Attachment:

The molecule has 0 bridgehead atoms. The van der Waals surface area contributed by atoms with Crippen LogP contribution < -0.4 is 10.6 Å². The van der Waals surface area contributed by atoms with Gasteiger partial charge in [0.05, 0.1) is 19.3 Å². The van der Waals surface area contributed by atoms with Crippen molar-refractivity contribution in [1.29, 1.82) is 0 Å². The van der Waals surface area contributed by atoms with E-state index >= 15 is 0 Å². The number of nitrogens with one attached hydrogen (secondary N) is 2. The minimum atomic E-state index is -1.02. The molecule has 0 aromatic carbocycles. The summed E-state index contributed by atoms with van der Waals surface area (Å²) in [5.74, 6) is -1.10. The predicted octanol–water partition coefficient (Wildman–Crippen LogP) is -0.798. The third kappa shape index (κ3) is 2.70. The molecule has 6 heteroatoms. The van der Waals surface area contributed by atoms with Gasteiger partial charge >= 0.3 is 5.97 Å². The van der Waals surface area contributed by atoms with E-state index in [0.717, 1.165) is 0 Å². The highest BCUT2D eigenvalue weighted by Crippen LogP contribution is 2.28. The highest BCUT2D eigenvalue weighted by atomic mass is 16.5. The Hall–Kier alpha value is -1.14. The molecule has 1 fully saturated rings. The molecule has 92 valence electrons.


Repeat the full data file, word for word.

The molecule has 0 bridgehead atoms. The van der Waals surface area contributed by atoms with Crippen LogP contribution < -0.4 is 10.6 Å². The van der Waals surface area contributed by atoms with Gasteiger partial charge in [0.05, 0.1) is 19.3 Å². The van der Waals surface area contributed by atoms with Crippen molar-refractivity contribution in [1.29, 1.82) is 0 Å². The van der Waals surface area contributed by atoms with E-state index >= 15 is 0 Å². The number of nitrogens with one attached hydrogen (secondary N) is 2. The minimum atomic E-state index is -1.02. The molecule has 0 aromatic carbocycles. The summed E-state index contributed by atoms with van der Waals surface area (Å²) in [5.74, 6) is -1.10. The predicted octanol–water partition coefficient (Wildman–Crippen LogP) is -0.798. The third kappa shape index (κ3) is 2.70. The molecule has 6 heteroatoms. The van der Waals surface area contributed by atoms with Gasteiger partial charge >= 0.3 is 5.97 Å². The van der Waals surface area contributed by atoms with E-state index in [0.717, 1.165) is 0 Å². The highest BCUT2D eigenvalue weighted by Crippen LogP contribution is 2.28. The highest BCUT2D eigenvalue weighted by atomic mass is 16.5. The Hall–Kier alpha value is -1.14. The molecule has 1 fully saturated rings. The molecule has 92 valence electrons.